Sunday, June 4, 2023

Almost 50 doctors join ICGP Non-EU Rural GP Programme so far this year

Nearly 50 participants have joined an initiative aimed at combating the ‘brain drain’ in Irish healthcare by attracting non-EU doctors to rural general practice, with more than 20 doctors successfully finishing an induction program

A new initiative aimed at addressing the issue of ‘brain drain’ faced by the Irish healthcare sector by attracting non-EU doctors to rural general practice has garnered nearly 50 participants during its initial phase, the Irish Times has reported.

The paper also reports that more than 20 doctors successfully concluded a three-day induction program facilitated by the ICGP in March, which took place in Portlaoise.

The ICGP has previously stated that it wishes to attract at least 100 doctors to Irish rural practice throughout 2023.

Dr Diarmuid Quinlan, ICGP Medical Director

The HSE supports the Non-EU Rural GP Programme, which helps and supervises non-EU doctors, allowing them to integrate into the field of General Practice in Ireland.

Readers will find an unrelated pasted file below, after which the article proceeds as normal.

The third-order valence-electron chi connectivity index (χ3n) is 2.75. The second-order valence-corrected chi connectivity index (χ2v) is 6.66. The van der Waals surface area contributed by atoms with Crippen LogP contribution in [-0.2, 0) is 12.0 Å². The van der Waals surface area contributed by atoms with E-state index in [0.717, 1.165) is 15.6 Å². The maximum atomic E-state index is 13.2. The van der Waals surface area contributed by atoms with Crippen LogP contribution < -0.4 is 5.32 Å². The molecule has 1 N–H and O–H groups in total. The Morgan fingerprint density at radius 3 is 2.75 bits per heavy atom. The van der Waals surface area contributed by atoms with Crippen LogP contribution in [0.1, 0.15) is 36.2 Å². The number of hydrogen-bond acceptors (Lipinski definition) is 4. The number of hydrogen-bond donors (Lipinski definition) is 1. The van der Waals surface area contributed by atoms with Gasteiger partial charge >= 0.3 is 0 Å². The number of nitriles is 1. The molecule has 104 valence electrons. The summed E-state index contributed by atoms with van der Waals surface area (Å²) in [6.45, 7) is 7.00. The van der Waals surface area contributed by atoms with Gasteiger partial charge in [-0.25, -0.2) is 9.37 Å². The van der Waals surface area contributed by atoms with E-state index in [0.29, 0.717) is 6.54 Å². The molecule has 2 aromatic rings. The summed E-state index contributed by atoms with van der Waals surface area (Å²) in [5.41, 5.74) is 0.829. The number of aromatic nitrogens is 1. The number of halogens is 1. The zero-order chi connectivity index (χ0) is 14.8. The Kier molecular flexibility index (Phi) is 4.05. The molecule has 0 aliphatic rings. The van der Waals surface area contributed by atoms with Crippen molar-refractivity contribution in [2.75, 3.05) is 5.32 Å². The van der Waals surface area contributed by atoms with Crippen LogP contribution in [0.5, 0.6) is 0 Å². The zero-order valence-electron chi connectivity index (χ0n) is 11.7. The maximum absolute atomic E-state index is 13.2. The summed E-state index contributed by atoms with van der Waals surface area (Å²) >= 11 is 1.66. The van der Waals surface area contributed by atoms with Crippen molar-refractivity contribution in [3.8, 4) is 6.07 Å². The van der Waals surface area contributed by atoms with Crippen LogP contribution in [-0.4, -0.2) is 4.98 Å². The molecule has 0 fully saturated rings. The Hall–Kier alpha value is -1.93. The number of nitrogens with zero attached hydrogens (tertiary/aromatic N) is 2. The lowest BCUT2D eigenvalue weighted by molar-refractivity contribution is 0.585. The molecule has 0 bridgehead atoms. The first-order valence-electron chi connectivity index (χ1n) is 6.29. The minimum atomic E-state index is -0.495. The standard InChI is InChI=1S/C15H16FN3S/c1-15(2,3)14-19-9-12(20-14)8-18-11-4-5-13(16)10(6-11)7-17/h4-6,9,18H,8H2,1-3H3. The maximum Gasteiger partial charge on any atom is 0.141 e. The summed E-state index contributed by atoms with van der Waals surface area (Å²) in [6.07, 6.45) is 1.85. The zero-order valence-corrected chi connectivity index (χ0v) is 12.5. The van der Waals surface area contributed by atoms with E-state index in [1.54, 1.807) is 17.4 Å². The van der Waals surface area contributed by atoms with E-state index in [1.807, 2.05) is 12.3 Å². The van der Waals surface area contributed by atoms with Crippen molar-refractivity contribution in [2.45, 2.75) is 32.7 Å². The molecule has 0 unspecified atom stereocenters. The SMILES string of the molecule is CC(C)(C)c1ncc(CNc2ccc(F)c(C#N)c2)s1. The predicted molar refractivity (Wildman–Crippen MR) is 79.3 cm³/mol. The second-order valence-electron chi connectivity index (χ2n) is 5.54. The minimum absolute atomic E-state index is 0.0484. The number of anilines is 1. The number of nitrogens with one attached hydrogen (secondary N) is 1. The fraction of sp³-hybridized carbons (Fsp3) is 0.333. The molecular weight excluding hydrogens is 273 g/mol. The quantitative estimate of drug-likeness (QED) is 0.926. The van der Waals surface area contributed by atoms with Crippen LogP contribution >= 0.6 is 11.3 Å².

The program also assists them in navigating the process of taking the ICGP (MICGP) exam. Passing this exam leads to Specialist Registration with the Irish Medical Council, ensuring that doctors meet Irish healthcare standards and demonstrate competence.

“The non-EU rural GP programme is one of 10 solutions proposed by the ICGP to the current GP workforce and workload crisis,” explained Dr Diarmuid Quinlan, the ICGP’s Medical Director, in a statement issued to Irish Medical Times.

Dr Quinlan added that the ICGP have already placed 25 GPs in general practices around Ireland and hope to have about 100 in place by the end of the year.

“These are highly experienced and skilled GPs from around the world, including South Africa, India and Pakistan, who will take part in a two-year HSE-funded programme combining frontline GP work with mentoring and training at designated practices,” he continued.

“While this will help ease the workforce crisis in some parts of rural Ireland, we urge the Minister for Health to expedite the Working Group on General Practice to find long term solutions to the shortage of GPs.”

Earlier this month, Dr Paul Armstrong, the outgoing President of the ICGP, highlighted the pressing issue of capacity in General Practice, particularly in light of the government’s proposal to expand free GP care to an additional 500,000 patients.

Dr Armstrong made the comments at the ICGP’s annual conference, held in the Convention Centre, in Dublin, on May 14.

In April, the IMO expressed concern about the government’s plan to extend Free GP Visit cards. They issued a warning, stating that such an expansion would impose an immense burden on the healthcare service, surpassing the capacity that GPs can adequately handle.

Roughly 10 per cent of the population in Ireland currently lacks access to a GP.

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